Mbow said that the museum is an attempt to “finish the decolonisation of knowledge as it pertains to Africa”, citing a preoccupation that was as important for attendees at the festival in 1966 as it is for intellectuals today.
Though decolonisation in a political sense was well under way in the 1960s, Africa still had a long way to go towards recovering its own self-image from the imposition of European ideas and languages.
The work of Senegalese historian and anthropologist Cheikh Anta Diop, an attendee in 1966, sought to challenge the biased assumptions held by many Eurocentric scholars and found in school textbooks that Africa was dark and savage, devoid of civilisation.
Key to his arguments was the African origins of homo sapiens, widely accepted now, but considered controversial at the time. Shunned by academic elites, his mission to decolonise African knowledge influenced a new generation of African scholars.
Among them was Kenyan Professor George Abungu, curator of the inaugural exhibition The Cradle of Humankind.
In the cavernous hall at the heart of the museum, it will tell the story of our early origins in Africa through to the Stone Age in line with the latest scientific research, and display the original stone tools our earliest ancestors once used.
“When you talk about technology that eventually led to computing, it all started from here. That’s a major contribution that Africa made to the world,” says Abungu.
Carole Boyce Davies, professor of Africana Studies and English at Cornell University in the US, said that while the museum is a fulfilment of Senghor’s vision, the work of decolonising knowledge must continue.
“It’s just a drop in the bucket, we need to do a lot more.”
Boyce Davies, who is from Trinidad and Tobago, will be joined by other scholars from across Africa and the diaspora for an academic symposium following the opening entitled Reclaiming Black Civilizations. Finishing the decolonial process.
The continued investment in English and French departments, at the expense of indiginous languages, is a sign that “the African university is still colonised”, she says.
She envisages the museum to become a focal point for modern-day discussions surrounding decolonisation, which also includes issues of gender and class and the classification of disciplines in academia.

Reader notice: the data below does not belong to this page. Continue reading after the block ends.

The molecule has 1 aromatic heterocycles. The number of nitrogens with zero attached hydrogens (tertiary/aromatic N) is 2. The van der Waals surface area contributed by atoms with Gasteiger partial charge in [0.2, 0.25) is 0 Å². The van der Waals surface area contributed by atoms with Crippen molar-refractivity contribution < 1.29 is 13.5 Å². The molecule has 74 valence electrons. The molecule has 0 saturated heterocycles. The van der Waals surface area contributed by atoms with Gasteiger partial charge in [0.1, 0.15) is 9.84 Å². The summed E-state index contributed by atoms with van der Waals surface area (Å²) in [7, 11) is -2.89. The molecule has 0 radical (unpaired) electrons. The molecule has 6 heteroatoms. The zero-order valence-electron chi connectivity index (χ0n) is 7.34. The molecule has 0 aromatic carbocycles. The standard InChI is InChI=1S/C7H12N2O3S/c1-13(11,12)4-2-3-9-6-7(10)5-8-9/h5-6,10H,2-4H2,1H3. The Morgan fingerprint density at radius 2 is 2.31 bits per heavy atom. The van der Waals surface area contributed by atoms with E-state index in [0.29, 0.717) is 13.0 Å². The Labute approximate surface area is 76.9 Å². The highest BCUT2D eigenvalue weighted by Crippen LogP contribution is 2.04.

Citing the British-based “Why is My Curriculum White?” campaign, whose key membership includes people of African descent, it is a “good time to recognise the links between Africa and the Diaspora”.
Fifty-two years ago, just after Senghor had hailed Senegal as the capital of Black Civilisation at the opening of the festival of Black Arts, a French minister moved forward to give a speech.
A minister from a foreign country will also address the nation on Thursday, but this time they will be Chinese.
Chinese signage in the museum’s concrete back room is a reminder that it was built in part due to a large financial donation from the Chinese, their latest projection of soft-power on the continent.
Cultural relations with France, Senegal’s former colonial master, remain strong.
But Senegal’s pivot towards China is unmistakable given the Chinese hand in a succession of defining cultural projects. In July, Chinese leader Li Xinping visited Senegal to open a vast arena devoted to wrestling, Senegal’s national sport, also built with Chinese help.
An emboldened Senegal, buoyed by news that France will be returning artworks to Benin, also requested its own back last week.
And while most here will welcome the museum as a powerful symbol of decolonisation from France, the jury is still out on China.